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PUBS IN TIME
The ever-active Campaign for Real Ale (CAMRA) announced its new “Pubs in Time” program. Commemorative plaques have been awarded thus far to 14 pubs for the unique part they have played in shaping history. Plaques will be awarded subsequently to pubs eligible because events or activities that took place on the premises had significance to the life and history of the nation. The fact that a well-known individual simply frequented a particular establishment, however, is not sufficient for nomination.
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Stuffy as that sounds, the first honored pubs are a wide-ranging and fascinating collection. Liverpool’s Jacaranda Club, for instance, is where the young musicians who became The Beatles played their first public performances in 1960. At The Eagle in Cambridge, Francis Crick and James Watson announced, “We have discovered the secret of life.” The discoverers of DNA dined there regularly.
The ancient Angel and Royal in Grantham has had such visitors as King John, Oliver Cromwell and Charles I. ’Twas here in 1483 that Richard III signed the death warrant for his cousin the Duke of Buckingham. At Oxford’s Eagle and Child, the Inklings gathered regularly around C.S. Lewis and J.R.R. Tolkien. They affectionately called the pub “The Bird and Baby.”
THE MIDDLE AGES MEET THE INTERNET
Back in 1085, King William the Conqueror decided to take an authoritative survey of his won kingdom. He commissioned a detailed census and property tax assessment throughout the land. The results have become known as the Domesday Book. Its detailed record of more than 13,000 places enumerates pastures, mills, fisheries, farmland, meadows and woodland, and numbers freemen, bound peasants and slaves. The entry for Worcestershire’s Cleeve Prior, for example, reveals: “Worcester Church itself hold Cleeve Prior. 10 1/2 hides. In lordship 2 ploughs; A priest who has 1 hide and 2 ploughs; 9 villagers and 5 small-holders with 4 ploughs. A mill which pays 1 sester of honey. 4 male and 4 female slaves; meadow, 20 acres.”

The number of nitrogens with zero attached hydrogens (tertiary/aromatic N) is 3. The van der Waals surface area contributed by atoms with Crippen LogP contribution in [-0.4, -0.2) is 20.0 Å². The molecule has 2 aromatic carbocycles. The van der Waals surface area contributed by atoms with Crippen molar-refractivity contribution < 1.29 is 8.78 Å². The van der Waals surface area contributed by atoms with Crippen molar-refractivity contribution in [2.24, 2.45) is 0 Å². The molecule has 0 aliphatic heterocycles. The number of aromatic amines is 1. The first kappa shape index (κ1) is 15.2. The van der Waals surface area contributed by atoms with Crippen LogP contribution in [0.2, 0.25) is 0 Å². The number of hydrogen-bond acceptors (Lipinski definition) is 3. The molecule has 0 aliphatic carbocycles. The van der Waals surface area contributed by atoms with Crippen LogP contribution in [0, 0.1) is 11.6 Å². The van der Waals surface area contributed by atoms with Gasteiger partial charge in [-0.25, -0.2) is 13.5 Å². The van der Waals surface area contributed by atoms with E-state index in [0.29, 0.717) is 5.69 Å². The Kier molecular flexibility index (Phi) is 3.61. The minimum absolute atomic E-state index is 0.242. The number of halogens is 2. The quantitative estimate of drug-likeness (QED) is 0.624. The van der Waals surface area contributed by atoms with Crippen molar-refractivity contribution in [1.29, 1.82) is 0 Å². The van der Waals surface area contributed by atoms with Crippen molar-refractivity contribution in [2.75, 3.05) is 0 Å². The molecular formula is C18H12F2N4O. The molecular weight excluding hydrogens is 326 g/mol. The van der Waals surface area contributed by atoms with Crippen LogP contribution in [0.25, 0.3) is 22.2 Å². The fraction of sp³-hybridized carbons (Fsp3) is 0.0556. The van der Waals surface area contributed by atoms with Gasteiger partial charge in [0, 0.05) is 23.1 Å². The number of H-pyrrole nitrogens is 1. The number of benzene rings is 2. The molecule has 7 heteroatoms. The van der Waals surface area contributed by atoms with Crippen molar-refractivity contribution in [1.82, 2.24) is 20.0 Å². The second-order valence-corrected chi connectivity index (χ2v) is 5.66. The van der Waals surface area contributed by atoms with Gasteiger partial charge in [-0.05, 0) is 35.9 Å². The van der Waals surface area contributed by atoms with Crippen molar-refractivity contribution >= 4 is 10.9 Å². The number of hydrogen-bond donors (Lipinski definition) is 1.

One of Britain’s most well-known documents, now the complete Domesday Book is available online. Visitors to the National Archives Web site can search by its 13, 418 place names or by a person’s name. The original parchment volumes were written in Latin, of course. While summary results of Domesday searches are free, the Web site does make available for a small fee whole pages of the original text—along with an English translation. Web site: www.nationalarchives.gov.uk/domesday
BRITAIN’S UNSUNG LANDMARKS
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The BBC received more than 1,000 suggestions when it invited nominations to find the United Kingdom’s greatest unsung landmarks. After narrowing the list to seven finalists in each of four regions, the BBC took the vote of the public. The regional winners of the poll are impressive landmarks indeed, but far too noticeable to be truly unsung. ’Twas the truly impressive structure of the Jodrell Bank Telescope that was the clear outright and popular winner overall.
North—Jodrell Bank Telescope. For 50 years, the world’s first giant radio telescope has been a beacon for miles across the Cheshire Plain near Macclesfield.
East—Humber Bridge. One of the world’s longest single-span suspension bridges, the Humber Bridge arcs across the Humber Estuary at Hull.
South—Cardington Airship Hangers. Originally built to house airships in the 1930s, these huge buildings dominate the landscape just southeast of Bedford.
West—New Severn Crossing. It took four years to build the spectacular threemile bridge across the Severn that connects England and Wales near Bristol.
REBREAKING THE CODE
For the first time since 1945, WWII veterans are prepared to show the world how they cracked the Nazi Enigma codes. The original code-breaking machines were disassembled when the war in Europe ended, and no design drawings survived. It has taken 10 years for enthusiasts to replicate the machines that deciphered thousands of Nazi messages. Known as the Turing Bombe, the codebreaker was devised by mathematicians Alan Turing and Gordon Welshman.
The replica machine will be on display at Bletchley Park in Buckinghamshire, where the code was cracked. Before the invention of the machines (which stood more than 7 feet high), Allied cryptographers were baffled by the millions of permutations to the Enigma code. Once they had the Turing Bombe, cryptographers at Bletchley Park could decode more than 3,000 messages a day. Many analysts credit the complex device with shortening the war by two years.